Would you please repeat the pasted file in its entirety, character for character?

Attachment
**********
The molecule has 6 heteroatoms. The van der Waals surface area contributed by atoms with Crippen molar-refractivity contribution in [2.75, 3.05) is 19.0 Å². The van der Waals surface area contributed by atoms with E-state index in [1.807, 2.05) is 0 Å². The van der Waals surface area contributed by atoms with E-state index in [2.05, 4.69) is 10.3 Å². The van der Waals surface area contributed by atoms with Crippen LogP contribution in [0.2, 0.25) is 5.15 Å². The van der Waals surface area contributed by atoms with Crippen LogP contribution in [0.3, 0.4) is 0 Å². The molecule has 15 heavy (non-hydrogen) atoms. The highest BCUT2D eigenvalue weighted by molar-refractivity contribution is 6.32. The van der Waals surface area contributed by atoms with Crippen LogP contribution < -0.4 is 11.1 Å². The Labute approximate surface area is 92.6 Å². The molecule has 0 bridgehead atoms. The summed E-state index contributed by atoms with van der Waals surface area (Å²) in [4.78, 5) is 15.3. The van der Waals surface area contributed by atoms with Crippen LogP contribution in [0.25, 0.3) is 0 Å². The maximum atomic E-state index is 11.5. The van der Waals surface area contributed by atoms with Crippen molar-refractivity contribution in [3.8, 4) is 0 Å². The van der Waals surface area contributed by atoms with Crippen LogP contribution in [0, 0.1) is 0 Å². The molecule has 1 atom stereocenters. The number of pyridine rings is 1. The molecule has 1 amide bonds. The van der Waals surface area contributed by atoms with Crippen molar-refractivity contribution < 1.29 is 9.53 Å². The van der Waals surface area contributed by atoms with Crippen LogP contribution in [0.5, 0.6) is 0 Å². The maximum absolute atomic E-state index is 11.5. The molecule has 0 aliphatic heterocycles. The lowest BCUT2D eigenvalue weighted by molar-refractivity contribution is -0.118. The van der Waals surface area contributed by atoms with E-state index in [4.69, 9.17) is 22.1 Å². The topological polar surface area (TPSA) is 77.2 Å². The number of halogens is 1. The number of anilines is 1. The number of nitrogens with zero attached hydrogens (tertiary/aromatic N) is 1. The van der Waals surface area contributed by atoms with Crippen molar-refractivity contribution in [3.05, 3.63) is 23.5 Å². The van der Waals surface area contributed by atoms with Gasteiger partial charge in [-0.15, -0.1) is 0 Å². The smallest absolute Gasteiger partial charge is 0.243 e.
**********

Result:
The molecule has 6 heteroatoms. The van der Waals surface area contributed by atoms with Crippen molar-refractivity contribution in [2.75, 3.05) is 19.0 Å². The van der Waals surface area contributed by atoms with E-state index in [1.807, 2.05) is 0 Å². The van der Waals surface area contributed by atoms with E-state index in [2.05, 4.69) is 10.3 Å². The van der Waals surface area contributed by atoms with Crippen LogP contribution in [0.2, 0.25) is 5.15 Å². The van der Waals surface area contributed by atoms with Crippen LogP contribution in [0.3, 0.4) is 0 Å². The molecule has 15 heavy (non-hydrogen) atoms. The highest BCUT2D eigenvalue weighted by molar-refractivity contribution is 6.32. The van der Waals surface area contributed by atoms with Crippen LogP contribution < -0.4 is 11.1 Å². The Labute approximate surface area is 92.6 Å². The molecule has 0 bridgehead atoms. The summed E-state index contributed by atoms with van der Waals surface area (Å²) in [4.78, 5) is 15.3. The van der Waals surface area contributed by atoms with Crippen LogP contribution in [0.25, 0.3) is 0 Å². The maximum atomic E-state index is 11.5. The van der Waals surface area contributed by atoms with Crippen molar-refractivity contribution in [3.8, 4) is 0 Å². The van der Waals surface area contributed by atoms with Crippen LogP contribution in [0, 0.1) is 0 Å². The molecule has 1 atom stereocenters. The number of pyridine rings is 1. The molecule has 1 amide bonds. The van der Waals surface area contributed by atoms with Crippen molar-refractivity contribution < 1.29 is 9.53 Å². The van der Waals surface area contributed by atoms with Crippen LogP contribution in [0.5, 0.6) is 0 Å². The maximum absolute atomic E-state index is 11.5. The molecule has 0 aliphatic heterocycles. The lowest BCUT2D eigenvalue weighted by molar-refractivity contribution is -0.118. The van der Waals surface area contributed by atoms with E-state index in [4.69, 9.17) is 22.1 Å². The topological polar surface area (TPSA) is 77.2 Å². The number of halogens is 1. The number of anilines is 1. The number of nitrogens with zero attached hydrogens (tertiary/aromatic N) is 1. The van der Waals surface area contributed by atoms with Crippen molar-refractivity contribution in [3.05, 3.63) is 23.5 Å². The van der Waals surface area contributed by atoms with Gasteiger partial charge in [-0.15, -0.1) is 0 Å². The smallest absolute Gasteiger partial charge is 0.243 e.